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The wonderful thing about using the same curriculum for each student is that it builds the family culture, and the homeschool culture, so when I told my very last student that she was going to be starting Primary Language Lessons just like her older siblings, she was so proud. The download was easy to print out, and all we had to do was punch it and tuck it into a binder. My daughter thoroughly enjoyed the lessons and I had to made her stop plowing through them. (Plowing through is not the aim of the workbook, even if they can. It’s a multi-threaded approach to language arts, and each portion is very important to the whole of the student’s learning!)

In closing, it is with great confidence that I recommend Cynthia Albright’s Primary Language Lessons. She’s done an amazing job with the product and given the homeschooling community much needed help with what was to begin with an almost perfect language arts curriculum.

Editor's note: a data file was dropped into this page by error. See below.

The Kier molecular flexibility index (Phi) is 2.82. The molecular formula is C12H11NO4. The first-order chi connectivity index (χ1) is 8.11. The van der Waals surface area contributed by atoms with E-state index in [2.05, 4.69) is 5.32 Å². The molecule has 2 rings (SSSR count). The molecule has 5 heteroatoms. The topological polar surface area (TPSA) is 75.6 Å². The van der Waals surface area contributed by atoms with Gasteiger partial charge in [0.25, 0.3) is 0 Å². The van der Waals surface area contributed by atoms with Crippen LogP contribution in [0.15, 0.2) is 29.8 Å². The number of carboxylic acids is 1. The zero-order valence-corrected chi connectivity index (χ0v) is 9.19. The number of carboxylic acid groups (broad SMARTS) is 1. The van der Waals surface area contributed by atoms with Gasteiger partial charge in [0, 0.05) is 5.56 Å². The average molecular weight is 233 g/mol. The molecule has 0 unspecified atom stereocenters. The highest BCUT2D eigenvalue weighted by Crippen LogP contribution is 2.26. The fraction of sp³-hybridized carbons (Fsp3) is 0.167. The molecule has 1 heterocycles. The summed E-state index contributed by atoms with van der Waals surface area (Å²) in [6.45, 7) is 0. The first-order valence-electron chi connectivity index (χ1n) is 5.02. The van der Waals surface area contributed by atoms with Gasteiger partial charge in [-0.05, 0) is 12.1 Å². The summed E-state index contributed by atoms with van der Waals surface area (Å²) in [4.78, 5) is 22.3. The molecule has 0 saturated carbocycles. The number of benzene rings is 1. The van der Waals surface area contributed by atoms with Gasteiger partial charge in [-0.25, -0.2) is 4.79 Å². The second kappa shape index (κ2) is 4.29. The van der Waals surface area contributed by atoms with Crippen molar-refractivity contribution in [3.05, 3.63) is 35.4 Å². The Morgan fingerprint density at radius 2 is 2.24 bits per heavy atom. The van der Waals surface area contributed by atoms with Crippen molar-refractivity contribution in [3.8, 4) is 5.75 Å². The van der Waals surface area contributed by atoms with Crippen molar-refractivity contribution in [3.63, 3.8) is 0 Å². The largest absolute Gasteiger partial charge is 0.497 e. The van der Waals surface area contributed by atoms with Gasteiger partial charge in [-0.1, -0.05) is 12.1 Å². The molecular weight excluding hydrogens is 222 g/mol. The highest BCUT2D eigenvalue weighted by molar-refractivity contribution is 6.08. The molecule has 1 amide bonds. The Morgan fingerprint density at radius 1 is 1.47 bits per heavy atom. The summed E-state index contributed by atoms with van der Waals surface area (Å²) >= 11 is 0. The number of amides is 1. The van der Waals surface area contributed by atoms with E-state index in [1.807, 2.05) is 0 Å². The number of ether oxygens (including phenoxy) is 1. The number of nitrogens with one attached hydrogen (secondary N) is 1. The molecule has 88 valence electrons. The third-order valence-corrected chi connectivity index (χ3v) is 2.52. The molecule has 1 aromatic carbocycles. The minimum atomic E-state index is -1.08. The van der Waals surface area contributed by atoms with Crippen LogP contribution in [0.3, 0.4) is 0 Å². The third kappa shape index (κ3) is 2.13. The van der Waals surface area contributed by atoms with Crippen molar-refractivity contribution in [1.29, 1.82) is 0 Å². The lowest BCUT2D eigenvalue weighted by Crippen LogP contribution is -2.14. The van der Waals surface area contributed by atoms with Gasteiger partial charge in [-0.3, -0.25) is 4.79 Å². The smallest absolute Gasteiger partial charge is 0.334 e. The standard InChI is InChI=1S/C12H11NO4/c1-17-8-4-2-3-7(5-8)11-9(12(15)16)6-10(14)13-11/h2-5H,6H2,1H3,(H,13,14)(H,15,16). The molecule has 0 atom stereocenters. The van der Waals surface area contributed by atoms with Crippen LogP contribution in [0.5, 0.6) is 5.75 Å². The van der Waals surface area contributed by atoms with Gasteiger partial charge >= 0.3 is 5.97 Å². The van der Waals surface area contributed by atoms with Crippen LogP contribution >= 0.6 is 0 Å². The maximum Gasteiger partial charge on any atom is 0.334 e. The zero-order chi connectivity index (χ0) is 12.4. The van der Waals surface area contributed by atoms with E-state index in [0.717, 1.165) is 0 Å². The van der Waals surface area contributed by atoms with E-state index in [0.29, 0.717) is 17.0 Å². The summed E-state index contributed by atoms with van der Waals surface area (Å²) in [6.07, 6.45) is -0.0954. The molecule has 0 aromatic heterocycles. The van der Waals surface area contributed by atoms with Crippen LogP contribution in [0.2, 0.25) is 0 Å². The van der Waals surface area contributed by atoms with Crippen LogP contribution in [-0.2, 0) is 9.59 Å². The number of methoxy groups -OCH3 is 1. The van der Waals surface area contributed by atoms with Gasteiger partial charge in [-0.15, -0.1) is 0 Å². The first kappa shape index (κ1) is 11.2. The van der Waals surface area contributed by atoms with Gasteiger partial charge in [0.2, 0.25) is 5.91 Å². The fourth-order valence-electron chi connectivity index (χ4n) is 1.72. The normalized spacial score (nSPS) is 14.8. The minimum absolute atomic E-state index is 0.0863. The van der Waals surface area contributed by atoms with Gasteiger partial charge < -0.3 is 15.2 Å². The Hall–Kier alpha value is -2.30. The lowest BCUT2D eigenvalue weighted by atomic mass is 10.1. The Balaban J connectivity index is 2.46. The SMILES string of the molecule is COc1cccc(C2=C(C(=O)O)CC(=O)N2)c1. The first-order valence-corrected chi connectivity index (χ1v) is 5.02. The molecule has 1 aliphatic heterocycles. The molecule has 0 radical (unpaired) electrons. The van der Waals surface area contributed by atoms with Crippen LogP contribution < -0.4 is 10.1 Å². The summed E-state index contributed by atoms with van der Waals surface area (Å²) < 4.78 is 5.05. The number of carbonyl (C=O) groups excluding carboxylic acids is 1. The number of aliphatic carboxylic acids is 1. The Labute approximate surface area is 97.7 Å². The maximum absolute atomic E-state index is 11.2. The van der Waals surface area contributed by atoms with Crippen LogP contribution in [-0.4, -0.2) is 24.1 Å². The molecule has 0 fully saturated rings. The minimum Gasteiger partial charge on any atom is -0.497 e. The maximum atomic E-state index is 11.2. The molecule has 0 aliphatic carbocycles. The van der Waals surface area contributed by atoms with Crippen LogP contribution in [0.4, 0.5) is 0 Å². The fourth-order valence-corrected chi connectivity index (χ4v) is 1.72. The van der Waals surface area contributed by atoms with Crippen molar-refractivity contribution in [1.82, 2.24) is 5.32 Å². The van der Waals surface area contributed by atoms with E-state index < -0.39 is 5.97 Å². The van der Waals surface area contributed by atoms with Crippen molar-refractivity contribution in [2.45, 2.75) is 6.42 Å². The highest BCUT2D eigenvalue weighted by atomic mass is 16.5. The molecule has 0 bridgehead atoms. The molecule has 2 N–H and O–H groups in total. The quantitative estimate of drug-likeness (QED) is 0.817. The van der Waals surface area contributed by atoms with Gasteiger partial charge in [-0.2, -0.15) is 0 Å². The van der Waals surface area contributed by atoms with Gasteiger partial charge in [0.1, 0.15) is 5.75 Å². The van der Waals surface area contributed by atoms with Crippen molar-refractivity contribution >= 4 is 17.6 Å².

Disclaimer: I received a free copy of this product in exchange for my honest review on the Sandbox to Socrates blog. Opinions expressed in this review are the opinions of myself or my family and do not necessarily reflect those of the Sandbox to Socrates blog. I received no compensation for this review, nor was I required to write a positive review. This disclosure is in accordance with the FTC Regulations.